Remember your manners during a job search
I’ve been recruiting for 3 economic cycles now (over 15 years) and I’ve noticed some distinct differences in this particular downturn. There are a bunch of folks who, for the first time in their career, have found themselves unemployed or fearful of becoming unemployed. I’ve also noticed that some of these folks are not practicing good manners in their quest for a new position.
Let’s set the stage a bit. There are companies hiring, there are jobs out there, and there are terrific opportunities for career development. The companies who are hiring are also experiencing a tremendous flow of candidates. The HR departments are understaffed and overworked. They not only screen applicants; they also take care of payroll, benefits, 401k administration, year end performance assessments, bonus calculations, employee on-boarding, training/development, payroll – you get the idea. The hiring managers with open positions are trying to hire while already tackling their full time roles. This is a catch 22 for them; they are busy and need to hire additional team members, but because they have open positions they are having a hard time finding space in their calendars to do an effective job of interviewing.
On the other side of the fence are job seekers. Sadly, our society doesn’t spend any time teaching people how to find a job. As a result, when you find yourself in the position to change employers (voluntarily or involuntarily) this causes stress. When stressed you may slide into unattractive behaviors, which compounds the lack of success in your search.
This is where I start with some sound motherly advice. Don’t forget your manners. Common courtesies such as please, thank you, follow up calls, acknowledgements, graceful exits, referrals, straightforward responses and open, honest communication may very well mean the difference between you and another candidate.
It is absolutely critical to be courteous to everyone you meet during the interview process. This means the front desk, security personnel, HR, future peers, passersby; everyone.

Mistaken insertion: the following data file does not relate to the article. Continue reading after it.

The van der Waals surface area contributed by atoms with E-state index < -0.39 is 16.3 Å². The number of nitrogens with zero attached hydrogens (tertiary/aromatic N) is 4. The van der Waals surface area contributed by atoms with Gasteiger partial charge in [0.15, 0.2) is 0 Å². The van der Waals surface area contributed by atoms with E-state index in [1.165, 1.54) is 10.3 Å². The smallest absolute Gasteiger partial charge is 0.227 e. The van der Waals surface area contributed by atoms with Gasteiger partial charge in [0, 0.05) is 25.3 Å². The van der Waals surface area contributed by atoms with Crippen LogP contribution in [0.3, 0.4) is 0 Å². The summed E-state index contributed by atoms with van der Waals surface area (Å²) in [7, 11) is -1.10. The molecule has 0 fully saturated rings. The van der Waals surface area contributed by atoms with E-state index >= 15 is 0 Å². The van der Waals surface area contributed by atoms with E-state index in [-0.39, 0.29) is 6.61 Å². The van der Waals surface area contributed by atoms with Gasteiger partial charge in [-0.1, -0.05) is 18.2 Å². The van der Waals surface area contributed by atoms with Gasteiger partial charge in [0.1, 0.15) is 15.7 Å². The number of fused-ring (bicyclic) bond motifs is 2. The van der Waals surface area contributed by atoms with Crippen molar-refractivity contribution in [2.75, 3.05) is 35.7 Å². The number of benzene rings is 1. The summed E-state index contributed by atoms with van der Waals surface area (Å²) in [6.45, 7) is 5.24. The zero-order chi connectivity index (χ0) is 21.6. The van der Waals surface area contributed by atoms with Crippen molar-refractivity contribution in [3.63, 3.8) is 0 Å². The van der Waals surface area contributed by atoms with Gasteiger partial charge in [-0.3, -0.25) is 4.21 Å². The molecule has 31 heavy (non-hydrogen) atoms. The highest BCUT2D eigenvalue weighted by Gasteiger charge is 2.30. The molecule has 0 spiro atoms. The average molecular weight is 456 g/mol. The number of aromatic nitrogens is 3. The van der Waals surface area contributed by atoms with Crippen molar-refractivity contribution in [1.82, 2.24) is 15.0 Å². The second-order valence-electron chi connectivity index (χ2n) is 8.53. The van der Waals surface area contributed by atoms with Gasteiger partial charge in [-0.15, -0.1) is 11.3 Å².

Write email thank you notes to everyone who takes time to meet you. Don’t forget to get their cards or at least name spelling during the interview. Email thank yous are appropriate, especially during a job search. Time is critical, don’t wait for the US Mail to deliver your follow up.
Address direct questions with direct answers. It’s frustrating for the interviewer to listen to a candidate who goes off on a tangent or dances around the answer to a question. You won’t get a job using this approach.
Ask about follow up protocol. If the hiring manager says that she will make a decision in a week then ask if you can call back in a week. If the HR manager says you can follow up in 3 days, then make a note and make sure you keep the commitment.
If the position is not interesting to you bow out gracefully. Thank them for their consideration; let them know that you appreciate their offer and that you will refer friends and associates to them as appropriate.
Looking for a job is stressful and it’s easy to blame others for the situation. Stay focused on keeping a positive mental attitude, a likeable persona and on making it easy for your future employer to see you as a member of their team.